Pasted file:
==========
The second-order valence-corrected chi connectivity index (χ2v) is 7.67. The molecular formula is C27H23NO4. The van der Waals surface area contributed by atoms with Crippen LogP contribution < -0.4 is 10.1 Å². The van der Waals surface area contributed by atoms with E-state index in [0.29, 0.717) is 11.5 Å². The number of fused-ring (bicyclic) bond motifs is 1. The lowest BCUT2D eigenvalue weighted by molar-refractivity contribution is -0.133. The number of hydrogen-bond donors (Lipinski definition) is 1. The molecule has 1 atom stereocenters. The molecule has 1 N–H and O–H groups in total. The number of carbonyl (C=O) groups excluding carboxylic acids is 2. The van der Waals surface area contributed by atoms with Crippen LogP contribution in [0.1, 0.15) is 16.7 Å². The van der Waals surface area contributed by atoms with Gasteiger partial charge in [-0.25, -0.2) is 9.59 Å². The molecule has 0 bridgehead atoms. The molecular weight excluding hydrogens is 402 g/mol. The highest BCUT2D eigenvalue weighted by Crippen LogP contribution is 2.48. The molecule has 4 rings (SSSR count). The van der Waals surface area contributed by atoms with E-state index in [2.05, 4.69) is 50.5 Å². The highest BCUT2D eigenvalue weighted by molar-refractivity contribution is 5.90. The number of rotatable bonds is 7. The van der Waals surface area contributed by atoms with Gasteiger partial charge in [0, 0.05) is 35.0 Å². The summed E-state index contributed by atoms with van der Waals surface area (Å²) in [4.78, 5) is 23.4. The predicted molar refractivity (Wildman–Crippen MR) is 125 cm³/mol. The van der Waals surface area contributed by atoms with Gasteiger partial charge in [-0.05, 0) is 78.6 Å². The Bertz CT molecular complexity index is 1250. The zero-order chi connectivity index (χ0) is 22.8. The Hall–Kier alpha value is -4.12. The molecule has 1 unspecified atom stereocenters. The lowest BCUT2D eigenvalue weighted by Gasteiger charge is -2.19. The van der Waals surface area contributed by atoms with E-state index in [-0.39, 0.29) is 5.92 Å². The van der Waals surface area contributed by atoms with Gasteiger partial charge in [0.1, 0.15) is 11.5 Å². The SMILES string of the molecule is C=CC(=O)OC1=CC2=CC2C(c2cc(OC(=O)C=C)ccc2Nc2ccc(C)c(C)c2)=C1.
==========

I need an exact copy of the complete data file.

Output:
The second-order valence-corrected chi connectivity index (χ2v) is 7.67. The molecular formula is C27H23NO4. The van der Waals surface area contributed by atoms with Crippen LogP contribution < -0.4 is 10.1 Å². The van der Waals surface area contributed by atoms with E-state index in [0.29, 0.717) is 11.5 Å². The number of fused-ring (bicyclic) bond motifs is 1. The lowest BCUT2D eigenvalue weighted by molar-refractivity contribution is -0.133. The number of hydrogen-bond donors (Lipinski definition) is 1. The molecule has 1 atom stereocenters. The molecule has 1 N–H and O–H groups in total. The number of carbonyl (C=O) groups excluding carboxylic acids is 2. The van der Waals surface area contributed by atoms with Crippen LogP contribution in [0.1, 0.15) is 16.7 Å². The van der Waals surface area contributed by atoms with Gasteiger partial charge in [-0.25, -0.2) is 9.59 Å². The molecule has 0 bridgehead atoms. The molecular weight excluding hydrogens is 402 g/mol. The highest BCUT2D eigenvalue weighted by Crippen LogP contribution is 2.48. The molecule has 4 rings (SSSR count). The van der Waals surface area contributed by atoms with E-state index in [2.05, 4.69) is 50.5 Å². The highest BCUT2D eigenvalue weighted by molar-refractivity contribution is 5.90. The number of rotatable bonds is 7. The van der Waals surface area contributed by atoms with Gasteiger partial charge in [0, 0.05) is 35.0 Å². The summed E-state index contributed by atoms with van der Waals surface area (Å²) in [4.78, 5) is 23.4. The predicted molar refractivity (Wildman–Crippen MR) is 125 cm³/mol. The van der Waals surface area contributed by atoms with Gasteiger partial charge in [-0.05, 0) is 78.6 Å². The Bertz CT molecular complexity index is 1250. The zero-order chi connectivity index (χ0) is 22.8. The Hall–Kier alpha value is -4.12. The molecule has 1 unspecified atom stereocenters. The lowest BCUT2D eigenvalue weighted by Gasteiger charge is -2.19. The van der Waals surface area contributed by atoms with E-state index in [-0.39, 0.29) is 5.92 Å². The van der Waals surface area contributed by atoms with Gasteiger partial charge in [0.1, 0.15) is 11.5 Å². The SMILES string of the molecule is C=CC(=O)OC1=CC2=CC2C(c2cc(OC(=O)C=C)ccc2Nc2ccc(C)c(C)c2)=C1.